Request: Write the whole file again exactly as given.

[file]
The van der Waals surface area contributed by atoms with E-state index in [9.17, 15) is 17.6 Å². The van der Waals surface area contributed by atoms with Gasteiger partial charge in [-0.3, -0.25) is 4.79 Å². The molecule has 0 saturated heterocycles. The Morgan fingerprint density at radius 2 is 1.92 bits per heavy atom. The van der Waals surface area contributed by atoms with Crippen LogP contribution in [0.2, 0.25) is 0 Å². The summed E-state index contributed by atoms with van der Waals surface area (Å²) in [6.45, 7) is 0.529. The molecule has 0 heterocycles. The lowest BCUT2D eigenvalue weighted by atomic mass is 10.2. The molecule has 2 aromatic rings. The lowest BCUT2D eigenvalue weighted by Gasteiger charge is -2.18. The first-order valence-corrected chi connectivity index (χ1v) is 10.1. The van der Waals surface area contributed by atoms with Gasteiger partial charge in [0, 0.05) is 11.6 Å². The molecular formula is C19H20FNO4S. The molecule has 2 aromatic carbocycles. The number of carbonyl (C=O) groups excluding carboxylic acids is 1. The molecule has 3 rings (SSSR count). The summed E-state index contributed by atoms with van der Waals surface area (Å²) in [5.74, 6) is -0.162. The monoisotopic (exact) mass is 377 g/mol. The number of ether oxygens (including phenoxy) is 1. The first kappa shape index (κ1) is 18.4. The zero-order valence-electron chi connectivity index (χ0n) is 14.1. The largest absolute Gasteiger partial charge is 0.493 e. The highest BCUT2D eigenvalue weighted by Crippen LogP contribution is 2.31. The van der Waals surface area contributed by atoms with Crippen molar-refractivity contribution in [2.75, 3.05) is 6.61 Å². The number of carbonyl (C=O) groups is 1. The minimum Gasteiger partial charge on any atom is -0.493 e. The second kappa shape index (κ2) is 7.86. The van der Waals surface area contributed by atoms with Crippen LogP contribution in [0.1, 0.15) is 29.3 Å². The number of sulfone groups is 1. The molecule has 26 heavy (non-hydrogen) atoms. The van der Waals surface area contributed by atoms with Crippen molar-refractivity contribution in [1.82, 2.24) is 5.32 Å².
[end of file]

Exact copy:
The van der Waals surface area contributed by atoms with E-state index in [9.17, 15) is 17.6 Å². The van der Waals surface area contributed by atoms with Gasteiger partial charge in [-0.3, -0.25) is 4.79 Å². The molecule has 0 saturated heterocycles. The Morgan fingerprint density at radius 2 is 1.92 bits per heavy atom. The van der Waals surface area contributed by atoms with Crippen LogP contribution in [0.2, 0.25) is 0 Å². The summed E-state index contributed by atoms with van der Waals surface area (Å²) in [6.45, 7) is 0.529. The molecule has 0 heterocycles. The lowest BCUT2D eigenvalue weighted by atomic mass is 10.2. The molecule has 2 aromatic rings. The lowest BCUT2D eigenvalue weighted by Gasteiger charge is -2.18. The first-order valence-corrected chi connectivity index (χ1v) is 10.1. The van der Waals surface area contributed by atoms with Gasteiger partial charge in [0, 0.05) is 11.6 Å². The molecular formula is C19H20FNO4S. The molecule has 2 aromatic carbocycles. The number of carbonyl (C=O) groups excluding carboxylic acids is 1. The molecule has 3 rings (SSSR count). The summed E-state index contributed by atoms with van der Waals surface area (Å²) in [5.74, 6) is -0.162. The monoisotopic (exact) mass is 377 g/mol. The number of ether oxygens (including phenoxy) is 1. The first kappa shape index (κ1) is 18.4. The zero-order valence-electron chi connectivity index (χ0n) is 14.1. The largest absolute Gasteiger partial charge is 0.493 e. The highest BCUT2D eigenvalue weighted by Crippen LogP contribution is 2.31. The van der Waals surface area contributed by atoms with Crippen molar-refractivity contribution in [2.75, 3.05) is 6.61 Å². The number of carbonyl (C=O) groups is 1. The minimum Gasteiger partial charge on any atom is -0.493 e. The second kappa shape index (κ2) is 7.86. The van der Waals surface area contributed by atoms with Crippen LogP contribution in [0.1, 0.15) is 29.3 Å². The number of sulfone groups is 1. The molecule has 26 heavy (non-hydrogen) atoms. The van der Waals surface area contributed by atoms with Crippen molar-refractivity contribution in [1.82, 2.24) is 5.32 Å².